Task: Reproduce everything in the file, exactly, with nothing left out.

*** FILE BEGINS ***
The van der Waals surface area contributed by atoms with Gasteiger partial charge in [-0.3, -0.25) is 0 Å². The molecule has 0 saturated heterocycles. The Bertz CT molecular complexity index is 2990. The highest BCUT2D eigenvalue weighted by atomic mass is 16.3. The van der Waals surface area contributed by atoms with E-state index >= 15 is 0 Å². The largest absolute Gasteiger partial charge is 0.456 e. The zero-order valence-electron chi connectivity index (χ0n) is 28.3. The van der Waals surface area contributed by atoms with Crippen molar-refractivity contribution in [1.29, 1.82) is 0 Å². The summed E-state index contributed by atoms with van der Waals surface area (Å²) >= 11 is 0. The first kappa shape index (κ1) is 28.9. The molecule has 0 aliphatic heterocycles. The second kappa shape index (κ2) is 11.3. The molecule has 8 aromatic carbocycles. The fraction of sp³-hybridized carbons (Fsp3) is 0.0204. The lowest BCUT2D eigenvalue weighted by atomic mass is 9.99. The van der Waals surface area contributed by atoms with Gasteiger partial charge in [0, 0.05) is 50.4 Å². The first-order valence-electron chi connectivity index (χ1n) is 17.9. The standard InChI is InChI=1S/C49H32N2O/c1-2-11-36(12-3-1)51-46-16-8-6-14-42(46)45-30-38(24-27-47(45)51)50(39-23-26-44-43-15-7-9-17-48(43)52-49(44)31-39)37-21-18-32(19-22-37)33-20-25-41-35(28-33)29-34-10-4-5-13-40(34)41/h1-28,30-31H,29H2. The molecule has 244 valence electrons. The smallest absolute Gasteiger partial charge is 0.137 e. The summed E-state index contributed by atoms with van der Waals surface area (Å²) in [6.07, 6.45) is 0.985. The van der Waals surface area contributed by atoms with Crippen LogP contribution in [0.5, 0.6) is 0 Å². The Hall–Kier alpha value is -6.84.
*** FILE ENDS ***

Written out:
The van der Waals surface area contributed by atoms with Gasteiger partial charge in [-0.3, -0.25) is 0 Å². The molecule has 0 saturated heterocycles. The Bertz CT molecular complexity index is 2990. The highest BCUT2D eigenvalue weighted by atomic mass is 16.3. The van der Waals surface area contributed by atoms with E-state index >= 15 is 0 Å². The largest absolute Gasteiger partial charge is 0.456 e. The zero-order valence-electron chi connectivity index (χ0n) is 28.3. The van der Waals surface area contributed by atoms with Crippen molar-refractivity contribution in [1.29, 1.82) is 0 Å². The summed E-state index contributed by atoms with van der Waals surface area (Å²) >= 11 is 0. The first kappa shape index (κ1) is 28.9. The molecule has 0 aliphatic heterocycles. The second kappa shape index (κ2) is 11.3. The molecule has 8 aromatic carbocycles. The fraction of sp³-hybridized carbons (Fsp3) is 0.0204. The lowest BCUT2D eigenvalue weighted by atomic mass is 9.99. The van der Waals surface area contributed by atoms with Gasteiger partial charge in [0, 0.05) is 50.4 Å². The first-order valence-electron chi connectivity index (χ1n) is 17.9. The standard InChI is InChI=1S/C49H32N2O/c1-2-11-36(12-3-1)51-46-16-8-6-14-42(46)45-30-38(24-27-47(45)51)50(39-23-26-44-43-15-7-9-17-48(43)52-49(44)31-39)37-21-18-32(19-22-37)33-20-25-41-35(28-33)29-34-10-4-5-13-40(34)41/h1-28,30-31H,29H2. The molecule has 244 valence electrons. The smallest absolute Gasteiger partial charge is 0.137 e. The summed E-state index contributed by atoms with van der Waals surface area (Å²) in [6.07, 6.45) is 0.985. The van der Waals surface area contributed by atoms with Crippen LogP contribution in [0.5, 0.6) is 0 Å². The Hall–Kier alpha value is -6.84.